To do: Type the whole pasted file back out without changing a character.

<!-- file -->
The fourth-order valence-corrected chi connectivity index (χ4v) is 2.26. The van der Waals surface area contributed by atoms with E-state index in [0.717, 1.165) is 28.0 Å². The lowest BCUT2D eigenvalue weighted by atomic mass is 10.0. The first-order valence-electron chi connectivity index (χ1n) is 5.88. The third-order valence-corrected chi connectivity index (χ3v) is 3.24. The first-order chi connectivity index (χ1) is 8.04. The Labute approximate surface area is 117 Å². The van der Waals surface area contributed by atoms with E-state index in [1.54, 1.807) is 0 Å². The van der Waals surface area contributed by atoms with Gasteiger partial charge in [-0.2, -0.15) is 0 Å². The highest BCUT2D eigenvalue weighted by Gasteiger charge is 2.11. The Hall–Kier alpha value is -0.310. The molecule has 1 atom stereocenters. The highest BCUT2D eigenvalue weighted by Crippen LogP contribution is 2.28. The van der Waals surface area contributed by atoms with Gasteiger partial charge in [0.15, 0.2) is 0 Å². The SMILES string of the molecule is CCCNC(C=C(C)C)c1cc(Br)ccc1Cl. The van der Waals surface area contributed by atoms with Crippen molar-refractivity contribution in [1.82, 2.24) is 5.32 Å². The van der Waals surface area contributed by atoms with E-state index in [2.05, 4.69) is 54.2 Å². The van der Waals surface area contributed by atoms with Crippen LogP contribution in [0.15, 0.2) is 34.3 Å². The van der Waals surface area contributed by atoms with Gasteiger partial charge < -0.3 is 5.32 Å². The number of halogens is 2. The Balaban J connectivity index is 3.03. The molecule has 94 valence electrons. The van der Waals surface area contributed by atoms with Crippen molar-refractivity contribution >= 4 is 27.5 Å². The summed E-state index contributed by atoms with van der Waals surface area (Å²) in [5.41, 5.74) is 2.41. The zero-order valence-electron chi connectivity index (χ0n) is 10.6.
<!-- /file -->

The fourth-order valence-corrected chi connectivity index (χ4v) is 2.26. The van der Waals surface area contributed by atoms with E-state index in [0.717, 1.165) is 28.0 Å². The lowest BCUT2D eigenvalue weighted by atomic mass is 10.0. The first-order valence-electron chi connectivity index (χ1n) is 5.88. The third-order valence-corrected chi connectivity index (χ3v) is 3.24. The first-order chi connectivity index (χ1) is 8.04. The Labute approximate surface area is 117 Å². The van der Waals surface area contributed by atoms with E-state index in [1.54, 1.807) is 0 Å². The van der Waals surface area contributed by atoms with Gasteiger partial charge in [-0.2, -0.15) is 0 Å². The highest BCUT2D eigenvalue weighted by Gasteiger charge is 2.11. The Hall–Kier alpha value is -0.310. The molecule has 1 atom stereocenters. The highest BCUT2D eigenvalue weighted by Crippen LogP contribution is 2.28. The van der Waals surface area contributed by atoms with Gasteiger partial charge in [0.15, 0.2) is 0 Å². The SMILES string of the molecule is CCCNC(C=C(C)C)c1cc(Br)ccc1Cl. The van der Waals surface area contributed by atoms with Crippen molar-refractivity contribution in [1.82, 2.24) is 5.32 Å². The van der Waals surface area contributed by atoms with E-state index in [2.05, 4.69) is 54.2 Å². The van der Waals surface area contributed by atoms with Crippen LogP contribution in [0.15, 0.2) is 34.3 Å². The van der Waals surface area contributed by atoms with Gasteiger partial charge < -0.3 is 5.32 Å². The number of halogens is 2. The Balaban J connectivity index is 3.03. The molecule has 94 valence electrons. The van der Waals surface area contributed by atoms with Crippen molar-refractivity contribution >= 4 is 27.5 Å². The summed E-state index contributed by atoms with van der Waals surface area (Å²) in [5.41, 5.74) is 2.41. The zero-order valence-electron chi connectivity index (χ0n) is 10.6.